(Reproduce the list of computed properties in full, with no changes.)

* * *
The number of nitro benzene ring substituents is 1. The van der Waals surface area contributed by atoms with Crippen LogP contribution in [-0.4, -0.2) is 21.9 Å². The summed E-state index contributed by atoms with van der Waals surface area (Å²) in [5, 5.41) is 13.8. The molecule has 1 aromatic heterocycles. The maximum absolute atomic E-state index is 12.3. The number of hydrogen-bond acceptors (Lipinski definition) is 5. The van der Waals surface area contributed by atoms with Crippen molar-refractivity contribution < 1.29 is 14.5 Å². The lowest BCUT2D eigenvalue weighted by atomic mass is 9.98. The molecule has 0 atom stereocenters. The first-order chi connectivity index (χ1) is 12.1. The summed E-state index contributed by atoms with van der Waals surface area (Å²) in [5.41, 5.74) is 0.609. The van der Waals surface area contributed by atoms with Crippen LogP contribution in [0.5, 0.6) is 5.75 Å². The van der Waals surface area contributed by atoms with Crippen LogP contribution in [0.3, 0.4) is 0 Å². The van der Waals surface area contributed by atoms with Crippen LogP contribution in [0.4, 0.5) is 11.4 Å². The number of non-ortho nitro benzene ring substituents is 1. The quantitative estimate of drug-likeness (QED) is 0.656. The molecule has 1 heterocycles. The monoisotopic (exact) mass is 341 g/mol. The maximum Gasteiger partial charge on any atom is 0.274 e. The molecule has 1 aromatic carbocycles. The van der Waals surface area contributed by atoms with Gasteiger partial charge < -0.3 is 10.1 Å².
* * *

The number of nitro benzene ring substituents is 1. The van der Waals surface area contributed by atoms with Crippen LogP contribution in [-0.4, -0.2) is 21.9 Å². The summed E-state index contributed by atoms with van der Waals surface area (Å²) in [5, 5.41) is 13.8. The molecule has 1 aromatic heterocycles. The maximum absolute atomic E-state index is 12.3. The number of hydrogen-bond acceptors (Lipinski definition) is 5. The van der Waals surface area contributed by atoms with Crippen molar-refractivity contribution < 1.29 is 14.5 Å². The lowest BCUT2D eigenvalue weighted by atomic mass is 9.98. The molecule has 0 atom stereocenters. The first-order chi connectivity index (χ1) is 12.1. The summed E-state index contributed by atoms with van der Waals surface area (Å²) in [5.41, 5.74) is 0.609. The van der Waals surface area contributed by atoms with Crippen LogP contribution in [0.5, 0.6) is 5.75 Å². The van der Waals surface area contributed by atoms with Crippen LogP contribution in [0.3, 0.4) is 0 Å². The van der Waals surface area contributed by atoms with Crippen LogP contribution in [0.4, 0.5) is 11.4 Å². The number of non-ortho nitro benzene ring substituents is 1. The quantitative estimate of drug-likeness (QED) is 0.656. The molecule has 1 heterocycles. The monoisotopic (exact) mass is 341 g/mol. The maximum Gasteiger partial charge on any atom is 0.274 e. The molecule has 1 aromatic carbocycles. The van der Waals surface area contributed by atoms with Gasteiger partial charge < -0.3 is 10.1 Å².